soprano-christine said: in the Victorian Era how long did you mourn for a child if you were a parent who lost said child. and correct me if I'm wrong did mourning dresses go from black to a purple color to white???
Well, by Victorian I’m here talking about British tradition in the mid and late 19th century. There were different rules and customs in different parts of the world, with Great Britain being one of the most strict and set ones, with very specific rules on how to mourn.
Women were expected to mourn for their diseased husbands for two-three years, while a child was usually one year (but this was up to the parents to decide). Mourning clothes were black for the first six months. There were specific rules as to which fabric were allowed (not too shiny or rich looking), and what jewels/ornaments to wear (if you HAD to wear any, you could use black jet stones, a fossilized form of coal). Women were expected to veil up completely for the first three months, and then appear partly veiled up for the next nine months. The veils were preferably black crêpe, a thick and hardly transparent sort of fabric.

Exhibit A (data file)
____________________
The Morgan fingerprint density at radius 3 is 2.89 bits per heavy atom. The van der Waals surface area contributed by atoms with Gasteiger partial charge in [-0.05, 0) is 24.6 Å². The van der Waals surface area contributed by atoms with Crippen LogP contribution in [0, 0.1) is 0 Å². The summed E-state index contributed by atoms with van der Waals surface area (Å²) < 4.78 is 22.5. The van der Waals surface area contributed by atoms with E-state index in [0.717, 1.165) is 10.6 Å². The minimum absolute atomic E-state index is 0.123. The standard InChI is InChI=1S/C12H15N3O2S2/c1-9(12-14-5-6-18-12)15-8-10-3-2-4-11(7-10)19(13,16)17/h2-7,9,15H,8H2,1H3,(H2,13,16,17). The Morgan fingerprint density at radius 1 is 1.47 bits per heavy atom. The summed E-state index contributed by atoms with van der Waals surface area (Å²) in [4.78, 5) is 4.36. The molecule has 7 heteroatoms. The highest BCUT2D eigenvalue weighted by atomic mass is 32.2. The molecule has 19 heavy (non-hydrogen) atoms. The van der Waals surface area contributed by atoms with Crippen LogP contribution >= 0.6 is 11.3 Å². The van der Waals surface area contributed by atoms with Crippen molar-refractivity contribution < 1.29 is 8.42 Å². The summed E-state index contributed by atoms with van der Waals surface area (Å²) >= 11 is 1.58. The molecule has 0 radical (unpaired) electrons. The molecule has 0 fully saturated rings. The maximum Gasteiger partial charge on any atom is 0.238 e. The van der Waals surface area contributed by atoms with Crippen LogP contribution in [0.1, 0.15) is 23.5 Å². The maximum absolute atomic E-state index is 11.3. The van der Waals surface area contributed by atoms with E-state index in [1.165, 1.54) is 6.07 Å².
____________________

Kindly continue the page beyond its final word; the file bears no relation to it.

The next step was half mourning - usually after six months time. Shades of grey were introduced, and shades of lavender and dark purple. The main outfit was usually still black, as the person was still in mourning, but the mentioned colours for trims was a sign to the world that the loss was not a recent one. More elaborate fabrics was also allowed at this stage. Here’s an example of a half mourning dress, from The Met:
I don’t think the last stage of mourning would have been to wear white. But visible white fabrics, along with gold or coloured buttons, and fancy fabrics for accessories were allowed for the last stage. Also, children of people in mourning was often dressed in all white, even at the first stage of mourning.
These rules were fairly new in Britain, they appeared sometime around 1815. But they were honoured like were they words from the Bible itself, and many noble families outside the UK also adapted them. Queen Victorian extended these rules when her husband Albert died, and it has become the ultimate expression of Victorian customs.